# Thread: vector space, eigenvector

1. ## vector space, eigenvector

Hey, I can't seem to get anywhere with this question so any help you can provide would be much appreciated.

$\displaystyle T$ is a linear operator on a finite dimensional vector space $\displaystyle V$, whereby $\displaystyle T^2$ equals the identity operator.

1. Prove that for any given vector u in $\displaystyle V$, $\displaystyle -(Tu -u)$ is the $\displaystyle 0$ vector or an eigenvector with eigenvalue $\displaystyle -1$

2. Prove that V is indeed the direct sum of the eigenspaces $\displaystyle V(-1)$ and $\displaystyle V(1)$ where $\displaystyle V(\lambda)$ is considered the set of eigenvectors with eigenvalue $\displaystyle \lambda$, together with $\displaystyle 0$.

I am really stuck here, so thank you for any help.

2. ## Re: vector space, eigenvector

Originally Posted by Juneu436
2. Prove that V is indeed the direct sum of the eigenspaces $\displaystyle V(-1)$ and $\displaystyle V(1)$ where $\displaystyle V(\lambda)$ is considered the set of eigenvectors with eigenvalue $\displaystyle \lambda$, together with $\displaystyle 0$
Hint For any given vector $\displaystyle u\in V$ we have $\displaystyle T(u+Tu)=Tu+T^2u=Tu+u$ so, $\displaystyle u+Tu$ is the zero vector or an eigenvector associated to the eigenvalue $\displaystyle \lambda=1$ .

3. ## Re: vector space, eigenvector

Originally Posted by FernandoRevilla
Hint For any given vector $\displaystyle u\in V$ we have $\displaystyle T(u+Tu)=Tu+T^2u=Tu+u$ so, $\displaystyle u+Tu$ is the zero vector or an eigenvector associated to the eigenvalue $\displaystyle \lambda=1$ .
Thanks!

So for Q1:
$\displaystyle -T(Tu-u)=Tu-T^2u=Tu-u$, so $\displaystyle -u+Tu$ is the zero vector or an eigenvector with eigenvalue $\displaystyle -1$.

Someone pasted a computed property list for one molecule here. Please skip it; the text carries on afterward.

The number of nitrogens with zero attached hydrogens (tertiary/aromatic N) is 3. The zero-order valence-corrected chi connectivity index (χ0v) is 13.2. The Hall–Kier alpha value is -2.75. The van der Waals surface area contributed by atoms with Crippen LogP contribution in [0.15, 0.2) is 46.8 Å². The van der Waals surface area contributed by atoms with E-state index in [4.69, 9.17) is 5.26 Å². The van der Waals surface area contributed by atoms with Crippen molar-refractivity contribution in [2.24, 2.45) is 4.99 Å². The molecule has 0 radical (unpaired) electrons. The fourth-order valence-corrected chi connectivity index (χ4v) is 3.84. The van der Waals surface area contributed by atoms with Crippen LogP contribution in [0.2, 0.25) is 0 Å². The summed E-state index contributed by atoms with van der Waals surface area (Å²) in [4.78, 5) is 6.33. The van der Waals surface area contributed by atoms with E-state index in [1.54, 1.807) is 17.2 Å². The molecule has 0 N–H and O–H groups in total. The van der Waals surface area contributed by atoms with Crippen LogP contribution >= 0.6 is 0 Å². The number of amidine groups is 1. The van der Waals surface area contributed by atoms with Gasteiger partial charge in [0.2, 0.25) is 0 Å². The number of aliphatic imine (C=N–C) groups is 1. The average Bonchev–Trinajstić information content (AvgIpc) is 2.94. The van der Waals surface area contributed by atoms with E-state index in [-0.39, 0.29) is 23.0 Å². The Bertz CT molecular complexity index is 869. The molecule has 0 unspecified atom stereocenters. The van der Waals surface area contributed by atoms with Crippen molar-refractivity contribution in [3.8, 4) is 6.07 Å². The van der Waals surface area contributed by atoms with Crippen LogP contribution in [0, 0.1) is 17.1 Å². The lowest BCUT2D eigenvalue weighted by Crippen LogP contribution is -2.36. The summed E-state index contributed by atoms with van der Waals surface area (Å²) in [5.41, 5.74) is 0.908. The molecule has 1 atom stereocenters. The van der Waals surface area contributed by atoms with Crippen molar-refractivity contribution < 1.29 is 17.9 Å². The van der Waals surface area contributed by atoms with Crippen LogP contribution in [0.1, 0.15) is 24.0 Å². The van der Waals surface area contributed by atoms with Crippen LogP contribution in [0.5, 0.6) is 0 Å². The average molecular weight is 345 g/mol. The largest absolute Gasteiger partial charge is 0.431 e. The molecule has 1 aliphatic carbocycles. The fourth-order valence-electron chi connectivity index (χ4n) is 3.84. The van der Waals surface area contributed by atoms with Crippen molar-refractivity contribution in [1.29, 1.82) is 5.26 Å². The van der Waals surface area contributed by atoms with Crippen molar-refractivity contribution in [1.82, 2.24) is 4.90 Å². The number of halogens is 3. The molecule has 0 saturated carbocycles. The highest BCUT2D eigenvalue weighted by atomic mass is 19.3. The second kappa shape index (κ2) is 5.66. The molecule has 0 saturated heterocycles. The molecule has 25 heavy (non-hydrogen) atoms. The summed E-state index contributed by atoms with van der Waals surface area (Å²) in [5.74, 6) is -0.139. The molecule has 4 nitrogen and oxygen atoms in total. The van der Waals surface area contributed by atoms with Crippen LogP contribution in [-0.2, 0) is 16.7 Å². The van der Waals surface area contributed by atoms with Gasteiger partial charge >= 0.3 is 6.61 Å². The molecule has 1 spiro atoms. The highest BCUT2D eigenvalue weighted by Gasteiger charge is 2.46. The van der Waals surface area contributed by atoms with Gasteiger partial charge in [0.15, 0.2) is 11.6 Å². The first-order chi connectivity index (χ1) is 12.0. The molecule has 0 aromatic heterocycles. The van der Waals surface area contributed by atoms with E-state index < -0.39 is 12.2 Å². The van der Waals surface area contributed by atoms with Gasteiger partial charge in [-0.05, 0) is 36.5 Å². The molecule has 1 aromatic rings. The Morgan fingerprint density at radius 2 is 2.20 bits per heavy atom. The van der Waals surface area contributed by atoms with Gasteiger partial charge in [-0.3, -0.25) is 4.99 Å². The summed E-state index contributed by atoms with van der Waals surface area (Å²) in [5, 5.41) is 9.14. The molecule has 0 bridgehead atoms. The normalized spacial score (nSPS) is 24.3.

And for Q2:
From your hint, and my working to Q1, bring them both together and that is the answer?

4. ## Re: vector space, eigenvector

i think you need a bit more than that. you should, however, be able to write down the minimal polynomial for T, which will then tell you T cannot have any other eigenvalues.

i think it only fair to point out that for this result to be strictly true, we must require V to be over a field of char(F) ≠ 2 (in that case V(1) = V).

5. ## Re: vector space, eigenvector

Originally Posted by Deveno
i think you need a bit more than that. you should, however, be able to write down the minimal polynomial for T, which will then tell you T cannot have any other eigenvalues.
How do I do that? Sorry for a stupid question deveno, sometimes I don't think great.

EDIT: Is it p(x)=x for the minimal polynomial for T?

6. ## Re: vector space, eigenvector

the minimal polynomial for a linear transformation T:V-->V, is the monic polynomial m(x) of least degree such that m(T) = 0 (the 0-transformation).

in this case, we have T^2 = I, so T^2 - I = 0, that is, T satisfies x^2 - 1 = 0.

now it could well be that T = I (there is nothing in your question that rules this out), or T = -I, in which case m(x) = x - 1, or m(x) = x + 1.

otherwise x^2 - 1 is the minimal polynomial for T, so in any case the only possible eigenvalues for T are in the set {-1,1}.

this shows V = V(1) + V(-1), but it does not prove that we have a direct sum, unless V(1)∩V(-1) = {0}. prove the intersection only has the 0-vector in it

(this is true, incidentally, for any two eigenspaces, can you see why?).